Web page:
Brimstone was one of those shows that was, for all intents and purposes, here one day and gone the next. At least, that’s how it seemed to me. Debuting in 1998, the series originally aired on the Fox Network on Friday night and immediately preceeded Millennium. It was dark and gritty, but not enough to scare the kiddies unless they were home schooled.
John Glover, who is known for playing twisted villains, starred as the devil and Peter Horton was deceased NYPD detective, Zeke Stone. Stone was serving his time in Hell for murdering his wife’s rapist fifteen years before when he was recruited to be Satan’s hunting dog. Horton, as viewers may recall, previously starred in the 1987 series, Thirty Something, but as much as I despised that particular show, I won’t hold it against him.
The storyline featured the devil having made a deal with Stone to hunt down and bring back 113 demons that had escaped from Hell because, as he explained, he was “powerless” on Earth to bring them back himself. This limitation did not, however, seem to restrict The Dark One from teleporting to and from Hell, and, otherwise generally working to hamstring Stone at every opportunity.
Once Stone located an escapee, he then had to put out the demon’s eyes in order to send him back to Hell. I always thought that had the writers devised new and innovative ways for Stone to blind the demons in each episode that this would have worked as a kind of gimmick. But then that’s what Stone’s tats were for, I’m guessing. Cool idea, but needed more follow through.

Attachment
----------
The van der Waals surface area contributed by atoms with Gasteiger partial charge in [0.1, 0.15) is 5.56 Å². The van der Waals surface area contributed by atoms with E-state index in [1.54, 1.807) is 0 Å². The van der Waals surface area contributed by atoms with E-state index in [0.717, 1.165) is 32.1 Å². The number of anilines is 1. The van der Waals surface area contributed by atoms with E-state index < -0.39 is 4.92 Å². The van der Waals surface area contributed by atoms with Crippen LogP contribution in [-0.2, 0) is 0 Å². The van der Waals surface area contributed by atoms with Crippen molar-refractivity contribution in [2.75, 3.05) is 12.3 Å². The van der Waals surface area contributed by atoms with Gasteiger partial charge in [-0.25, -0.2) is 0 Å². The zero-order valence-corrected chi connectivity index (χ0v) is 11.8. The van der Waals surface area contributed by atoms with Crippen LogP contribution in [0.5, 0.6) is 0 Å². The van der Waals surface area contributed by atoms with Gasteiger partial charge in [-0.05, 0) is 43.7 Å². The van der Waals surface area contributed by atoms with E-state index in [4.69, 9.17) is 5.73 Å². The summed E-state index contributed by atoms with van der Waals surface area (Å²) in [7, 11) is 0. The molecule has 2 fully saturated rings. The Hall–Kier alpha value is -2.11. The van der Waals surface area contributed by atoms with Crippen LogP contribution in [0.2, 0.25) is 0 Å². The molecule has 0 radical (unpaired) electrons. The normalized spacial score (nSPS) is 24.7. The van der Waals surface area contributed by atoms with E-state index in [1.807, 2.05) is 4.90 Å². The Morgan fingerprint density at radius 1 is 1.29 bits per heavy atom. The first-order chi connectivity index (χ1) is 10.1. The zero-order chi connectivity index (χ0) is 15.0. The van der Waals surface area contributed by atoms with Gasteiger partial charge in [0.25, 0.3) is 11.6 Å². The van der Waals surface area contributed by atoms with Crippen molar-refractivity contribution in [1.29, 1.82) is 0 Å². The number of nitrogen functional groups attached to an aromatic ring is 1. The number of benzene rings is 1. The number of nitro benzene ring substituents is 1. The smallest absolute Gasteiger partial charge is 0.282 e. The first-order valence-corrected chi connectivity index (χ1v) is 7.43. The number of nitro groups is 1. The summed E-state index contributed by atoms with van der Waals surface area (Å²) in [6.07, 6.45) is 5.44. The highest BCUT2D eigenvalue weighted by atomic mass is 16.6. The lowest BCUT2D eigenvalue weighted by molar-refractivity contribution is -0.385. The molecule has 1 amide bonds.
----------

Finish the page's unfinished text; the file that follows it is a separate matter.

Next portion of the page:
Bottom line, I really liked the show and found the content refreshing, but alas, the show was not to be because the network canceled after the first season. At least the series was around long enough for audiences to enjoy thirteen episodes. Although it appears in rerun occasionally on SyFy and Chiller, that still doesn’t make me any less embittered. But as Shakespeare counsels, all good things must come to an end.
Tell it to the Marines, Wills.
Six years later, Constantine, however, did help to satisfy my craving for netherworld content; Not by much, but better than nothing, I suppose. Given these uncertain times and impending doom, I’m surprised television networks aren’t capitalizing on the 2012 phenomenon the way they did on the so called “end of days” preceeding the year 2000. Instead, television programming remains as banal and inane as ever, and Hollywood plans to crank out a million and one ways to bore us on the big screen with apocalyptic visions of John Cusack driving his car over gridlocked freeway overpasses that are falling away.
Ha. Those of us who live in California can get that any day of the week just driving to work.
Yawn. Pass. I’d prefer a second season of Brimstone, instead. At this point, even Millennium would work. Or how about a third season of Dead Like Me, the series that was canceled at its peak popularity by the corporate wizards at Showtime. How’s Nurse Jackie been workin’ out for ya – Carmela Soprano now has a job as an ER nurse and the show is billed as a “dark” comedy with a “flawed” protagonist? Gimme a break. We’ve seen this one before. It’s called House and we can tune in every Monday night without having to pay the premium channel price tag.
Move to return Edie Falco the to Carmela character, and, a seventh installment of The Sopranos. All those in favor, say “aye.”
I would actually even consider paying for a premium channel again if the show was returned to its former glory days on HBO.
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